Journal Article

Alfred Chandler and knowledge management within the firm

David C. Mowery

in Industrial and Corporate Change

Volume 19, issue 2, pages 483-507
Published in print April 2010 | ISSN: 0960-6491
Published online March 2010 | e-ISSN: 1464-3650 | DOI: https://dx.doi.org/10.1093/icc/dtq010
Alfred Chandler and knowledge management within the firm

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  • Industrial History
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This essay examines the role of knowledge management, defined as the management of processes affecting the creation, communication, distribution, and exploitation of knowledge concerning corporate strategy, markets, product and process technologies, and management practices within the corporation, in Alfred D. Chandler’s work on the modern corporation. Along with efforts to avoid transaction-cost problems, the management of firm-specific information and knowledge was central to the 19th-century transformation of US corporate structure that Chandler examined in The Visible Hand. Knowledge management also played a key role in the creation of intrafirm organizations for managing the creation of knowledge, management of innovation, and acquisition of technologies from external sources. Industrial R&D and the product diversification that emerged from the in-house R&D facilities of many of these firms contributed to the development of the so-called “M-form” corporation (examined by Chandler in Strategy and Structure), in which corporate management and strategy formulation were organizationally differentiated and separated from functional management. Finally, Chandler’s last work on the success and failure of United States, Japanese, and Western European firms in the modern electronics, pharmaceuticals, and chemicals industries emphasized the role of the “integrated learning base” within these firms and the varying degrees of success with which established firms were able to sustain these “learning bases” and/or apply them to new markets and technologies.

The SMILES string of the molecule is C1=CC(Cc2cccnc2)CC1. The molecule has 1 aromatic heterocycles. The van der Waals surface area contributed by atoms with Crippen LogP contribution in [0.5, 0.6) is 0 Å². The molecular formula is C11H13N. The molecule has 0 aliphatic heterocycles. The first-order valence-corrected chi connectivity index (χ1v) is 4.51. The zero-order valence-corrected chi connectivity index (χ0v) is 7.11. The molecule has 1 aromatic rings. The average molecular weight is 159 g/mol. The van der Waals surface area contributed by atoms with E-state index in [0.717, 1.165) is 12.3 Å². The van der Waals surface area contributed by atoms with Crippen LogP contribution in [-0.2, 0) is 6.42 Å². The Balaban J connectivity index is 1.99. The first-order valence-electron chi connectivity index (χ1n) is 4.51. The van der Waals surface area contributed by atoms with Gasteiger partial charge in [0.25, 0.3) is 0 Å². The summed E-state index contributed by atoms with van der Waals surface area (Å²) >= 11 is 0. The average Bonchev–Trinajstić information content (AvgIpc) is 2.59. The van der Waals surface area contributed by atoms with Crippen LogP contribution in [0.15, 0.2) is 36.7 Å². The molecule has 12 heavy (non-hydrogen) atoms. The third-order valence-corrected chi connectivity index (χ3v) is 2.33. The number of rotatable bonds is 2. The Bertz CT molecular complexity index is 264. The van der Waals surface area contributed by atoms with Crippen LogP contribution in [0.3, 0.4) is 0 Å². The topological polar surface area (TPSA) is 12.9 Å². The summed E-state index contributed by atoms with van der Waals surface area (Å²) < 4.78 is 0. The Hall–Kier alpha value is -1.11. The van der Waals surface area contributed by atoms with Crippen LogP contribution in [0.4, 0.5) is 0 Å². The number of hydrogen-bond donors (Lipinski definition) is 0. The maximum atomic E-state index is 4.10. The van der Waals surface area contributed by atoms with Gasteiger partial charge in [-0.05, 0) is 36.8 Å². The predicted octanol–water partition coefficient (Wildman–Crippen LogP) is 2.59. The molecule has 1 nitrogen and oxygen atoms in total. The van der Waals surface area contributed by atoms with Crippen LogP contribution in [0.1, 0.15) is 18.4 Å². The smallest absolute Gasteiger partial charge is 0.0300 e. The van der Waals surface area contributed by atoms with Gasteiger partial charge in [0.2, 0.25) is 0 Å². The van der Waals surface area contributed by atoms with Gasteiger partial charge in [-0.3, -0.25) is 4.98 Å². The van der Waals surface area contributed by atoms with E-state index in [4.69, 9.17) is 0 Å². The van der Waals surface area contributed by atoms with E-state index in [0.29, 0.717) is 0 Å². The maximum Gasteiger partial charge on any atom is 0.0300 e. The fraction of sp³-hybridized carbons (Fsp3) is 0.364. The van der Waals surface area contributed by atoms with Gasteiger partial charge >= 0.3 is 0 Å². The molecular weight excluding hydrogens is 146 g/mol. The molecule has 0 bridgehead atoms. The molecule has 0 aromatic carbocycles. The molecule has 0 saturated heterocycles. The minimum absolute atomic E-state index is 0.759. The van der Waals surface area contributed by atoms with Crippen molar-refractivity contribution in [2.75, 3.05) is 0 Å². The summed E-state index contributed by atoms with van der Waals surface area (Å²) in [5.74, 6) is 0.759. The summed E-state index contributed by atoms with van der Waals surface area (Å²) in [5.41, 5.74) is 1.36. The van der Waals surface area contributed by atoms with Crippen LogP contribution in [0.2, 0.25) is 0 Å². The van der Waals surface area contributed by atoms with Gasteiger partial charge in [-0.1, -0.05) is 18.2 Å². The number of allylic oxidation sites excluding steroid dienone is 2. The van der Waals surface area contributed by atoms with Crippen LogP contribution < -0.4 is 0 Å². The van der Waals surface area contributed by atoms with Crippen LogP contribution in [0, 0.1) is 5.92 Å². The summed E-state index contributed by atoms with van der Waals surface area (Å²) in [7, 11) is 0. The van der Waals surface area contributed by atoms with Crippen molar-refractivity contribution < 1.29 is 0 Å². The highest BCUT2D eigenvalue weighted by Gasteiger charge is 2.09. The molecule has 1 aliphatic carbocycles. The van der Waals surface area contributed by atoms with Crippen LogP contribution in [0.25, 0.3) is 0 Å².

Journal Article.  10345 words. 

Subjects: Industrial History ; Business History ; Innovation ; Technological Change; Research and Development ; Industry Studies

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